While taking a little rest from writing the demanding Flashback posts, I am going to tell you the story of my Gandalf painting.
After the completion of the frustrating and literarily painful King Arthur book project at the beginning of 1999 (as mentioned in a previous post), I decided to heal my “wounds” through the work on a few pictures that I wanted to do just to please myself. One of these paintings was Gandalf, that would later on become one of the most important paintings I did until now. After the picture was finished I had the feeling of finally crossing the invisible line and stepping onto the next level of my artistic development, and by doing so convincing myself that, after all, I am able to make a good painting.
Gandalf painting was first published in Spectrum 7, page 171 - chapter Unpublished. After that it was used by Verkerke Reproducties and published as a poster. But, the publication of the picture in the Spectrum annual was a turning point. Soon after that, I was approached by a collector, a couple from the US, who were interested in buying the piece. At first I did not want to sell the painting because I liked it and wanted to keep it near me for a little longer. Eventually, and after a good portion of thinking and reflecting, I decided to sell the painting. Everything went smooth and well and soon the new owners received the original painting. They were so happy with it that they invited me and my wife for a visit. We accepted and in August 2001 went to the US, for the first time. Also for the first time in my life I was finally able to see the original paintings of my artistic idols and “teachers”. I saw the originals of Norman Rockwell, Frank Frazetta, Howard Pyle, N.C. Whyet and alike and it was a revelation.
However, the owners of Gandalf painting turned to be extremely kind people and soon we became friends, good friends, friends for Life, I dare say. This friendship enriched our Life in many different ways and we are honestly very grateful for the opportunity given to us, by the mysterious destiny, for getting to know them. We visited many beautiful and inspiring places together and even attended the Millennium Philcon – 59th World Science Fiction Convention , held in Philadelphia, where Gandalf got the Judge's Choice Award.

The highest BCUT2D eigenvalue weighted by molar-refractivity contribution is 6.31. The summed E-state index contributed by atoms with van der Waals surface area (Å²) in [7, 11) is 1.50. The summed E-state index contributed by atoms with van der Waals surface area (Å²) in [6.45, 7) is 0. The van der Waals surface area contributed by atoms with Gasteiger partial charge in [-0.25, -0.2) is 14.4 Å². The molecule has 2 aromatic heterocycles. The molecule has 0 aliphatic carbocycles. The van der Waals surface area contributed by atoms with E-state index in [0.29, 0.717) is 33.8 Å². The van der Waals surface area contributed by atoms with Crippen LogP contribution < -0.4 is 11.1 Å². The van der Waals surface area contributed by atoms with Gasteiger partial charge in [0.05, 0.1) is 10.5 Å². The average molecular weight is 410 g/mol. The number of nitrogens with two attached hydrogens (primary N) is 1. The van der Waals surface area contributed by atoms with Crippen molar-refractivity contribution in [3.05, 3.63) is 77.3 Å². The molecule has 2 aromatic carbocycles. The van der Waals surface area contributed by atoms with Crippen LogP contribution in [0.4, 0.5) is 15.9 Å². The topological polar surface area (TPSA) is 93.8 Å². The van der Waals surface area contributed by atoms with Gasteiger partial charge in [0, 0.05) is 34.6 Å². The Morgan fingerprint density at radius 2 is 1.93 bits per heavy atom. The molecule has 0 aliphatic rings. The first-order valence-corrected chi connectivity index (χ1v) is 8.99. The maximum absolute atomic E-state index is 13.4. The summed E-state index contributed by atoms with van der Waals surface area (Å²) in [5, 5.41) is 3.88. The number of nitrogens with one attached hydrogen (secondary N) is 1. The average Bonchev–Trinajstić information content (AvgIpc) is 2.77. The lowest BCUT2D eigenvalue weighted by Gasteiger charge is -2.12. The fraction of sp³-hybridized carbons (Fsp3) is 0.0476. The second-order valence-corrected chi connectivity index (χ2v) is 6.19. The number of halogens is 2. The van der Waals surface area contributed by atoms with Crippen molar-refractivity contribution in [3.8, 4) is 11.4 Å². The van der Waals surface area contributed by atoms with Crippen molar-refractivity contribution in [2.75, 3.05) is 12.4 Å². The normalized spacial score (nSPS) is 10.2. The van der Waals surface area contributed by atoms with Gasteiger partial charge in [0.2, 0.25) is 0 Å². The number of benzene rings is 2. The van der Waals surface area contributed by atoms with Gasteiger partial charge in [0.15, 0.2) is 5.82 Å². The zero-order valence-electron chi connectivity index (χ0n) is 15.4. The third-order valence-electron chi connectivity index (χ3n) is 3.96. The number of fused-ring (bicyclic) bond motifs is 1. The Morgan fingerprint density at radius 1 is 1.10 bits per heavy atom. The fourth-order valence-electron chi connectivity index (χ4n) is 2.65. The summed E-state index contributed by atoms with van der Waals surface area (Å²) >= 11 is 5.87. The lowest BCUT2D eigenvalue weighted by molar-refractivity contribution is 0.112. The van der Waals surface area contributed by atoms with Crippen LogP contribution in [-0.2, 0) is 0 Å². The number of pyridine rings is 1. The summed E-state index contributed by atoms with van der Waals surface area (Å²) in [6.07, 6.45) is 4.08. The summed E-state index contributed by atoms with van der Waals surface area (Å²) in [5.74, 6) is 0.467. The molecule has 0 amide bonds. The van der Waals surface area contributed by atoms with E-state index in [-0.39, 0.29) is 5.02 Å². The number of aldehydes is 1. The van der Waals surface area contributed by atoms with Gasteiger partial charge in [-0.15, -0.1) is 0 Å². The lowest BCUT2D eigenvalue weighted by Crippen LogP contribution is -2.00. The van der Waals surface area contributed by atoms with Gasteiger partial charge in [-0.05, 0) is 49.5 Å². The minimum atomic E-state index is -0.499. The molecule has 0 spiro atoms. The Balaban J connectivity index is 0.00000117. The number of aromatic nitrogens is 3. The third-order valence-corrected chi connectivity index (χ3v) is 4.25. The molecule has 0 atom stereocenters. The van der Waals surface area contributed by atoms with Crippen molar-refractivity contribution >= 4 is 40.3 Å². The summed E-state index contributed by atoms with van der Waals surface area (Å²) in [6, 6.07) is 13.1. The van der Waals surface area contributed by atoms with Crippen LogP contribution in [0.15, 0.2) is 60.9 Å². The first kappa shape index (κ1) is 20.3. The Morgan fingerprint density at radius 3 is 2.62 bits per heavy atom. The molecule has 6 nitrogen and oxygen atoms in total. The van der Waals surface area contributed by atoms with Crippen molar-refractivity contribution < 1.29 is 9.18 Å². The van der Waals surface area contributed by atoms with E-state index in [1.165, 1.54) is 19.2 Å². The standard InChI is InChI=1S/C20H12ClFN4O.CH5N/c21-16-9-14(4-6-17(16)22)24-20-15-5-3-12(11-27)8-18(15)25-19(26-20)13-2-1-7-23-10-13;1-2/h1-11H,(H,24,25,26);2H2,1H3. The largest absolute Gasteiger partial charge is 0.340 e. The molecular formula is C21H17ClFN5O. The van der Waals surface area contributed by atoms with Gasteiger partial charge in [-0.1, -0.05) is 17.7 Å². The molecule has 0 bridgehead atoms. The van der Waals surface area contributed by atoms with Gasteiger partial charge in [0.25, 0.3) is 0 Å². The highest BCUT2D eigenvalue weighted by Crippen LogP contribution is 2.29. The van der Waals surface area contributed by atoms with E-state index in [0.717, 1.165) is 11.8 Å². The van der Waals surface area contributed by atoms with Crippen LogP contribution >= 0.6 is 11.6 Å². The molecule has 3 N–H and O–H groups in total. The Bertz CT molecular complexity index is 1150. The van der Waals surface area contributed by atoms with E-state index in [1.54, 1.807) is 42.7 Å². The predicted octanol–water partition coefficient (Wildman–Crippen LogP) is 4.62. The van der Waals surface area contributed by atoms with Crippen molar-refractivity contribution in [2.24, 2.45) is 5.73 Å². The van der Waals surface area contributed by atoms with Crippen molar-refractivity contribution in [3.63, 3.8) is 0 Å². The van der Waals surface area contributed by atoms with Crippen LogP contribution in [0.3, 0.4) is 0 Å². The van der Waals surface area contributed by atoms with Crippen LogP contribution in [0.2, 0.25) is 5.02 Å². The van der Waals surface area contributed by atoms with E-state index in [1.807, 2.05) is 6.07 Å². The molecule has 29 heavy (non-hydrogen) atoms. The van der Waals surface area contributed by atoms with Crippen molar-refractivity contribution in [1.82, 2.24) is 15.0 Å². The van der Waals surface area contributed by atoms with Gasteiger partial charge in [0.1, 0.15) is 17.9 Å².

|Gandalf, oil on Masonite, 50 x 70 cm, 1999|
My wife and I visited our new friends again in 2005, when we attended the firs Spectrum Show at the Society of Illustrators, in New York. The Legend of Steel Bashaw 9 was included in the exhibition.
We saw each other for the third time in 2010, after they convinced me to attend the Illuxcon show. At first I refused because I could not see the point in me shipping many of my paintings over Atlantic Ocean, paying for all the costs, while remembering that my piggy bank was quite meagre at that moment. After all, my work was pretty unknown to the American public, I thought, and that made the prospects for selling a painting quite insignificant. But, when our friends generously offered to cover almost all our costs, and after the organizers of Illuxcon, also generously, offered me their own Spotlight table at the Showcase Event, (all other tables where already sold out), we decided to accept. The Illuxcon 2010 show turned to be my breakthrough on the US fantasy illustration market and one of the most important and elating events of my entire career.
Some of you who attended the Illuxcon show where able to see Gandal painting “in person”, for it was exhibited on our booth.
So, after all, and as far as I am concerned, Gandalf has proven to be a true wizard, and a great one, indeed! He infused not only my and my wife’s life with true magic, but the lives of other people as well, which is a truly wonder-full thing!!